Royal Commission on the Status of Women
The Royal Commission on the Status of Women was a Canadian Royal Commission that examined the status of women and recommended steps that might be taken by the federal government to ensure equal opportunities with men and women in all aspects of Canadian society. The Commission commenced on 16 February 1967 as an initiative of Prime Minister Lester B. Pearson. Public sessions were conducted the following year to accept public comment for the Commission to consider as it formulated its recommendations. Florence Bird was the Commission's chair.
The Commission discovered that:
- in 1970 only 3.9% of managers were women.
- although 8 out of 10 provinces had equal-pay laws, women were still paid less than men for doing the same work
- two thirds of people that were on welfare were women
In 1970 a report came out with 167 recommendations to ensure that men and women had equal opportunities. Some recommendations were:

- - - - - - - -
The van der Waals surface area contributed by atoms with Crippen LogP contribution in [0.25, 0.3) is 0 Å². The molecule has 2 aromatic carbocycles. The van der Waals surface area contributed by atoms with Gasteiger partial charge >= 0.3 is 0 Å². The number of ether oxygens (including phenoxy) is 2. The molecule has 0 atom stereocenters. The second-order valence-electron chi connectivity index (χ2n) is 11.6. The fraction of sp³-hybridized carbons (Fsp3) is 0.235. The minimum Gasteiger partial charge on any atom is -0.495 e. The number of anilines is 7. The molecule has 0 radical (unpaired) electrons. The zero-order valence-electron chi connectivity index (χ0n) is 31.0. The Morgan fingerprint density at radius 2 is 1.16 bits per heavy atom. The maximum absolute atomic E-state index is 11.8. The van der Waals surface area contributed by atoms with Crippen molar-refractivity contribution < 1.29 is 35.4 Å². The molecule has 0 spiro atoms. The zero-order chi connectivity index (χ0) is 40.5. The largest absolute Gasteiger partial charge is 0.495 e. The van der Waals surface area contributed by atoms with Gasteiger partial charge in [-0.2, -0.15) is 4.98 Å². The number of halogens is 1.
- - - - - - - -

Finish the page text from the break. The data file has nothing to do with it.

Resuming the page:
- "gender" and "marital status" be prohibited as grounds for discrimination by employers
- training programs offered by the federal government be made more open to women
- the federal government name more women judges to all courts within its jurisdiction
- more qualified women from each province be appointed to the Senate as seats became vacant, until a more equitable balance between men and women were achieved
- employed women be granted eighteen weeks of unemployment benefits for maternity leave.
- Birth control
- Day care
- Educational opportunities
As a result, the Commission helped establish an agenda of reform for women's-rights groups in the 1970s.
The Commissioners appointed were:
- Florence Bird (chairperson)
- Elsie MacGill
- Lola M. Lange
- Jeanne Lapointe
- Doris Ogilvie
- Donald R. Gordon, Jr (resigned from Commission)
- Jacques Henripin
- John Peters Humphrey (appointed following Gordon's resignation)
- Newman, Garfield. Canada: A Nation Unfolding. Ontario. Toronto: McGraw-Hill Ryerson Limited, 2000.